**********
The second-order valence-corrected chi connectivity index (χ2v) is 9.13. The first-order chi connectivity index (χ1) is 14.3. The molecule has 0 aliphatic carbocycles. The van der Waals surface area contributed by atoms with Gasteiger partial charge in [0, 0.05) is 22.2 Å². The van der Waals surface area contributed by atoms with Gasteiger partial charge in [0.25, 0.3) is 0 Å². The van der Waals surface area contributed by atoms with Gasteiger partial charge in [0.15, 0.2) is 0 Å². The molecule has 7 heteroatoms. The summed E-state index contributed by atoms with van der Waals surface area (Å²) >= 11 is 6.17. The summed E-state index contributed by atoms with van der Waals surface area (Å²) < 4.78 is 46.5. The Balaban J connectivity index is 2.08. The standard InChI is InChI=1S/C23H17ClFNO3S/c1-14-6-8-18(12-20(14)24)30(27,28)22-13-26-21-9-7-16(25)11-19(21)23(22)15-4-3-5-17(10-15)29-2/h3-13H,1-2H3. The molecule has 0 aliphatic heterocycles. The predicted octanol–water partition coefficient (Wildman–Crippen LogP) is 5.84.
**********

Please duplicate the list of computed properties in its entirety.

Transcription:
The second-order valence-corrected chi connectivity index (χ2v) is 9.13. The first-order chi connectivity index (χ1) is 14.3. The molecule has 0 aliphatic carbocycles. The van der Waals surface area contributed by atoms with Gasteiger partial charge in [0, 0.05) is 22.2 Å². The van der Waals surface area contributed by atoms with Gasteiger partial charge in [0.25, 0.3) is 0 Å². The van der Waals surface area contributed by atoms with Gasteiger partial charge in [0.15, 0.2) is 0 Å². The molecule has 7 heteroatoms. The summed E-state index contributed by atoms with van der Waals surface area (Å²) >= 11 is 6.17. The summed E-state index contributed by atoms with van der Waals surface area (Å²) < 4.78 is 46.5. The Balaban J connectivity index is 2.08. The standard InChI is InChI=1S/C23H17ClFNO3S/c1-14-6-8-18(12-20(14)24)30(27,28)22-13-26-21-9-7-16(25)11-19(21)23(22)15-4-3-5-17(10-15)29-2/h3-13H,1-2H3. The molecule has 0 aliphatic heterocycles. The predicted octanol–water partition coefficient (Wildman–Crippen LogP) is 5.84.